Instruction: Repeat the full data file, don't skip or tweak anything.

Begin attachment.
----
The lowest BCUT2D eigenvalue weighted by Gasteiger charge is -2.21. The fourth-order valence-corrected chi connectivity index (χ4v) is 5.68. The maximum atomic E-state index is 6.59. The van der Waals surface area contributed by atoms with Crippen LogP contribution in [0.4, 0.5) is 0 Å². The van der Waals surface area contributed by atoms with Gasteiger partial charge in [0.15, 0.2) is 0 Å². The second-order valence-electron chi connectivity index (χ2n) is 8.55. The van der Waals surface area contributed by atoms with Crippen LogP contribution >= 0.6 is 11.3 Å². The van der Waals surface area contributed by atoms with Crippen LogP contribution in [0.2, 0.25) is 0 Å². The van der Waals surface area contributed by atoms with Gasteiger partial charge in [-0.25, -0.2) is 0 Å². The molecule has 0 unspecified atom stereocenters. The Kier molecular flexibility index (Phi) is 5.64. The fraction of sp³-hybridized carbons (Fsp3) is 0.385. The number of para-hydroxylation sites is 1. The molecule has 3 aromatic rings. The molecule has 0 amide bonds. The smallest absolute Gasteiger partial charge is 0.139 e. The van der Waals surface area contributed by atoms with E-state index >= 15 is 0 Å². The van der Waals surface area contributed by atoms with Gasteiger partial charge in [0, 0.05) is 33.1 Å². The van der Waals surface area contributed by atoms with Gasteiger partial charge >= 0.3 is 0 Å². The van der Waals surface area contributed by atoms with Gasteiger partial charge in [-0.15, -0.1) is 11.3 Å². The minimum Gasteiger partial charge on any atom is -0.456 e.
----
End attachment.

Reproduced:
The lowest BCUT2D eigenvalue weighted by Gasteiger charge is -2.21. The fourth-order valence-corrected chi connectivity index (χ4v) is 5.68. The maximum atomic E-state index is 6.59. The van der Waals surface area contributed by atoms with Crippen LogP contribution in [0.4, 0.5) is 0 Å². The van der Waals surface area contributed by atoms with Gasteiger partial charge in [0.15, 0.2) is 0 Å². The second-order valence-electron chi connectivity index (χ2n) is 8.55. The van der Waals surface area contributed by atoms with Crippen LogP contribution >= 0.6 is 11.3 Å². The van der Waals surface area contributed by atoms with Crippen LogP contribution in [0.2, 0.25) is 0 Å². The van der Waals surface area contributed by atoms with Gasteiger partial charge in [-0.25, -0.2) is 0 Å². The molecule has 0 unspecified atom stereocenters. The Kier molecular flexibility index (Phi) is 5.64. The fraction of sp³-hybridized carbons (Fsp3) is 0.385. The number of para-hydroxylation sites is 1. The molecule has 3 aromatic rings. The molecule has 0 amide bonds. The smallest absolute Gasteiger partial charge is 0.139 e. The van der Waals surface area contributed by atoms with E-state index >= 15 is 0 Å². The van der Waals surface area contributed by atoms with Gasteiger partial charge in [0, 0.05) is 33.1 Å². The van der Waals surface area contributed by atoms with Gasteiger partial charge >= 0.3 is 0 Å². The van der Waals surface area contributed by atoms with Gasteiger partial charge in [-0.15, -0.1) is 11.3 Å². The minimum Gasteiger partial charge on any atom is -0.456 e.